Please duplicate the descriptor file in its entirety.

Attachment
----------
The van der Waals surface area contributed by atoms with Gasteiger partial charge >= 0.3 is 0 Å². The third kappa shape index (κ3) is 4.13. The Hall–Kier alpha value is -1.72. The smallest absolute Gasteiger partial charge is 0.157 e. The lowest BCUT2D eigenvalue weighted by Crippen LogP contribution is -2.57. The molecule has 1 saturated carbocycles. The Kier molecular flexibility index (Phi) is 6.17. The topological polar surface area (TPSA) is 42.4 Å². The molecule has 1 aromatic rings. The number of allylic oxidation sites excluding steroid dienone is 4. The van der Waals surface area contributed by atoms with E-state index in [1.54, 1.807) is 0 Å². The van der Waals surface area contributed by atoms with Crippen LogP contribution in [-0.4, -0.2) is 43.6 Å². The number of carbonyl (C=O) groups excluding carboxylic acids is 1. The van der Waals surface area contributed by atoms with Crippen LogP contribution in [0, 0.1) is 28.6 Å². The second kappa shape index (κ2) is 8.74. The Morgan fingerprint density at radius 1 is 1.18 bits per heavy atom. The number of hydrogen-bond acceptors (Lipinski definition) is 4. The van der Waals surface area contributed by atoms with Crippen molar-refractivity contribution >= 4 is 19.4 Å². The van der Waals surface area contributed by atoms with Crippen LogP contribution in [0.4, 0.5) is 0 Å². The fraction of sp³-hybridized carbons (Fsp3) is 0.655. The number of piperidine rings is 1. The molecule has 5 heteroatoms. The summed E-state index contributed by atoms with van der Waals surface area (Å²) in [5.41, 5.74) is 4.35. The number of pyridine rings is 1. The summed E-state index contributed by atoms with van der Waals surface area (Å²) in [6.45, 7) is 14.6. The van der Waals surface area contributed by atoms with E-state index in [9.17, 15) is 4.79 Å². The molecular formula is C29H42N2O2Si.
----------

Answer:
The van der Waals surface area contributed by atoms with Gasteiger partial charge >= 0.3 is 0 Å². The third kappa shape index (κ3) is 4.13. The Hall–Kier alpha value is -1.72. The smallest absolute Gasteiger partial charge is 0.157 e. The lowest BCUT2D eigenvalue weighted by Crippen LogP contribution is -2.57. The molecule has 1 saturated carbocycles. The Kier molecular flexibility index (Phi) is 6.17. The topological polar surface area (TPSA) is 42.4 Å². The molecule has 1 aromatic rings. The number of allylic oxidation sites excluding steroid dienone is 4. The van der Waals surface area contributed by atoms with E-state index in [1.54, 1.807) is 0 Å². The van der Waals surface area contributed by atoms with Crippen LogP contribution in [-0.4, -0.2) is 43.6 Å². The number of carbonyl (C=O) groups excluding carboxylic acids is 1. The van der Waals surface area contributed by atoms with Crippen LogP contribution in [0, 0.1) is 28.6 Å². The second kappa shape index (κ2) is 8.74. The Morgan fingerprint density at radius 1 is 1.18 bits per heavy atom. The number of hydrogen-bond acceptors (Lipinski definition) is 4. The van der Waals surface area contributed by atoms with Crippen molar-refractivity contribution >= 4 is 19.4 Å². The van der Waals surface area contributed by atoms with Crippen LogP contribution in [0.4, 0.5) is 0 Å². The fraction of sp³-hybridized carbons (Fsp3) is 0.655. The number of piperidine rings is 1. The molecule has 5 heteroatoms. The summed E-state index contributed by atoms with van der Waals surface area (Å²) in [5.41, 5.74) is 4.35. The number of pyridine rings is 1. The summed E-state index contributed by atoms with van der Waals surface area (Å²) in [6.45, 7) is 14.6. The van der Waals surface area contributed by atoms with E-state index in [9.17, 15) is 4.79 Å². The molecular formula is C29H42N2O2Si.